Chowchilla kidnapper may be released

Court rules he must be released unless state appeals

By Jeff Shuttleworth

Bay City News Service

One of the three men who kidnapped a busload of Chowchilla schoolchildren in 1976 and buried them in a quarry in Livermore could be released from prison as soon as May due to a state appellate court ruling.

Scott Handleman, the attorney for 57-year-old Richard Schoenfeld, said Friday that he's "pleased" the First District Court of Appeal in San Francisco ruled that Schoenfeld has completed his sentence for the crime, which received international headlines, and must be "immediately released on parole," unless the state files an appeal.

The three kidnappers were all from families in Atherton and Portola Valley.

Handleman said the court's ruling on Feb. 28 will become final at the end of April so he's hopeful that Schoenfeld will be released in early May if the state Board of Parole Hearings doesn't file an appeal.

California Department of Corrections spokesman Luis Patino said the board "is analyzing the ruling and is working with its legal team to determine what steps they should take next."

Alameda County Deputy District Attorney Jill Klinge, who has attended parole hearings in recent years for Schoenfeld, his brother, James Schoenfeld, and Frederick Woods, said she's "disappointed" by the court's ruling because she doesn't think he's suitable for parole.

The Schoenfeld brothers and Woods were in their early- to mid-20s when they ambushed a busload of school children July 15, 1976, from Dairyland Union School in Chowchilla, a small farm community about 35 miles northwest of Fresno in Madera County.

The men left the bus camouflaged in a creek bed and drove the children and bus driver, Ed Ray, to the California Rock and Gravel Quarry in Livermore.

The kidnappers sealed their victims in a large van that had been buried in a cave at the quarry and fitted out to keep the children and driver hostage.

The kidnappers then demanded a $5 million ransom for the return of the 26 children and driver.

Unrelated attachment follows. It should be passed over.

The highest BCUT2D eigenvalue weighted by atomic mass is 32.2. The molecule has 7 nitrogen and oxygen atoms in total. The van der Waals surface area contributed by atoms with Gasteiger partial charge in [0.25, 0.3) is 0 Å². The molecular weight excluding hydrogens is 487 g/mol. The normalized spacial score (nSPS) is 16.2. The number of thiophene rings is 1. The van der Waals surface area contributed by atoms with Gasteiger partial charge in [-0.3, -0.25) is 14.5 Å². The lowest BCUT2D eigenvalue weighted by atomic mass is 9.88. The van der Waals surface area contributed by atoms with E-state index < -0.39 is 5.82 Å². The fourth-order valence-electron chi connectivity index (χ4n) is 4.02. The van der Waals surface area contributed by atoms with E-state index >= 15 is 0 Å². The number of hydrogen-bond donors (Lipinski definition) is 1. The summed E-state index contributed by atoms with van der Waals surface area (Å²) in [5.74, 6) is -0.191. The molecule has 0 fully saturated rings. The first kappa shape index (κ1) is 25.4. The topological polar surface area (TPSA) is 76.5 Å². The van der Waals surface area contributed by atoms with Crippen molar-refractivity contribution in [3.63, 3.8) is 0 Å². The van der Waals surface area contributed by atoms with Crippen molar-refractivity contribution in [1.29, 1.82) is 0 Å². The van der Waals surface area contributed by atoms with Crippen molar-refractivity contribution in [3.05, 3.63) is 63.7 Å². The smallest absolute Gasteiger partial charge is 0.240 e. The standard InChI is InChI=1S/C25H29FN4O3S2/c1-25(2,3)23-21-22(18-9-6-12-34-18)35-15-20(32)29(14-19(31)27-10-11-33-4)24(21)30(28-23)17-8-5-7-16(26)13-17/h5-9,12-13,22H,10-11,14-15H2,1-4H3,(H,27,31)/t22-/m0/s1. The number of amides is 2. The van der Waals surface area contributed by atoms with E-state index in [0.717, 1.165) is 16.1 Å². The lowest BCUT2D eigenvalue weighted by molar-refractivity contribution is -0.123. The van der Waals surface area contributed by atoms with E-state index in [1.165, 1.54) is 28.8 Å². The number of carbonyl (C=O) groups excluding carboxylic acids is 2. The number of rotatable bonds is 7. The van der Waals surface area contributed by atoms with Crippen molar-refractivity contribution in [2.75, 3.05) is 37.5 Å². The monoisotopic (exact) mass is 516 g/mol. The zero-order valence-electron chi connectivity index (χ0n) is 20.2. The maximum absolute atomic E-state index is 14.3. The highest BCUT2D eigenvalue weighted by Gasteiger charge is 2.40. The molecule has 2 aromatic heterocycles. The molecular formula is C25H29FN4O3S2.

The hostages escaped from the buried van more than 24 hours after they were first kidnapped when Ray and the two oldest children piled mattresses to the top of the van and forced their way out.

The three men received life sentences after pleading guilty in Alameda County Superior Court in 1977 to 27 counts of kidnapping for ransom.

But an appellate court ruled in 1980 that they were eligible for parole, ruling that the victims didn't suffer any bodily harm. A key sentencing issue is whether the victims had been kidnapped with bodily harm.

Richard Schoenfeld was denied parole more than 20 times, but in October 2008, a parole panel ruled that he was suitable for parole. However, the panel didn't set a release date for him.

But in August 2009, a second panel decided against granting parole to Schoenfeld, saying that a third panel should consider whether granting parole would be "improvident."

On April 5, 2011, the third panel held its hearing on the matter at the California Men's Colony in San Luis Obispo, where all three kidnappers are being held, and it ruled that parole would be appropriate for Schoenfeld.

But the panel said that based on its calculations Schoenfeld shouldn't be released until November 2021.

However, the First District Court of Appeal said the parole panel "erred" because it violated its own rules and lacked authority to increase Schoenfeld's sentence after finding him suitable for parole.

Handleman said he thinks the ruling means that Schoenfeld has been "unjustly incarcerated" since he was found suitable for parole back in 2008.

Schoenfeld "is clearly rehabilitated and is no danger to society," Handleman said.

But in opposing parole for Schoenfeld at the hearing last April, Klinge said she doesn't think he is eligible for parole, in part because of his participation in a scheme in which inmates falsified their prison work time cards in an effort to get more pay and another incident in which he used a computer without authorization.